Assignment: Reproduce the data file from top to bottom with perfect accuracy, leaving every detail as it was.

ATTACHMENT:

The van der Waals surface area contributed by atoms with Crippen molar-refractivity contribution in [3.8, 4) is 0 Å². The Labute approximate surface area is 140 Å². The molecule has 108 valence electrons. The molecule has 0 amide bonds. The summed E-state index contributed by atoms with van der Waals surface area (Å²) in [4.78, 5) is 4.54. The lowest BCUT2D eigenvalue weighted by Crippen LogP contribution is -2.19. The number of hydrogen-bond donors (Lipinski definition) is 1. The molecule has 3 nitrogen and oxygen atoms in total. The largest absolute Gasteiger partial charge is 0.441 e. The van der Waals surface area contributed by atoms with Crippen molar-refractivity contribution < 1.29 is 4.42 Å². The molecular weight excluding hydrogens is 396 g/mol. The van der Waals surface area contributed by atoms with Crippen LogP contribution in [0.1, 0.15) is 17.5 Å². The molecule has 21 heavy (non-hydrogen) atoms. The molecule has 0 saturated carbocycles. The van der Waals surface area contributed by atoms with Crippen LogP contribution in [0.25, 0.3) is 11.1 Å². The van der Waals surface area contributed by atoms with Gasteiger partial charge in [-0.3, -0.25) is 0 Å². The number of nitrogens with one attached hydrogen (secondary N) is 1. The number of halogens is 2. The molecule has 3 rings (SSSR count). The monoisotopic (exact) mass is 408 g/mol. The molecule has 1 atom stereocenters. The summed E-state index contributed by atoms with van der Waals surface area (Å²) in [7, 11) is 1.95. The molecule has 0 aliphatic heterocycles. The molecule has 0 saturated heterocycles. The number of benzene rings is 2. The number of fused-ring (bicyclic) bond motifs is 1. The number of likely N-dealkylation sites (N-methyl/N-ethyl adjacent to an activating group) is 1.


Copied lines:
The van der Waals surface area contributed by atoms with Crippen molar-refractivity contribution in [3.8, 4) is 0 Å². The Labute approximate surface area is 140 Å². The molecule has 108 valence electrons. The molecule has 0 amide bonds. The summed E-state index contributed by atoms with van der Waals surface area (Å²) in [4.78, 5) is 4.54. The lowest BCUT2D eigenvalue weighted by Crippen LogP contribution is -2.19. The number of hydrogen-bond donors (Lipinski definition) is 1. The molecule has 3 nitrogen and oxygen atoms in total. The largest absolute Gasteiger partial charge is 0.441 e. The van der Waals surface area contributed by atoms with Crippen molar-refractivity contribution < 1.29 is 4.42 Å². The molecular weight excluding hydrogens is 396 g/mol. The van der Waals surface area contributed by atoms with Crippen LogP contribution in [0.1, 0.15) is 17.5 Å². The molecule has 21 heavy (non-hydrogen) atoms. The molecule has 0 saturated carbocycles. The van der Waals surface area contributed by atoms with Crippen LogP contribution in [0.25, 0.3) is 11.1 Å². The van der Waals surface area contributed by atoms with Gasteiger partial charge in [-0.3, -0.25) is 0 Å². The number of nitrogens with one attached hydrogen (secondary N) is 1. The number of halogens is 2. The molecule has 3 rings (SSSR count). The monoisotopic (exact) mass is 408 g/mol. The molecule has 1 atom stereocenters. The summed E-state index contributed by atoms with van der Waals surface area (Å²) in [7, 11) is 1.95. The molecule has 0 aliphatic heterocycles. The molecule has 0 saturated heterocycles. The number of benzene rings is 2. The number of fused-ring (bicyclic) bond motifs is 1. The number of likely N-dealkylation sites (N-methyl/N-ethyl adjacent to an activating group) is 1.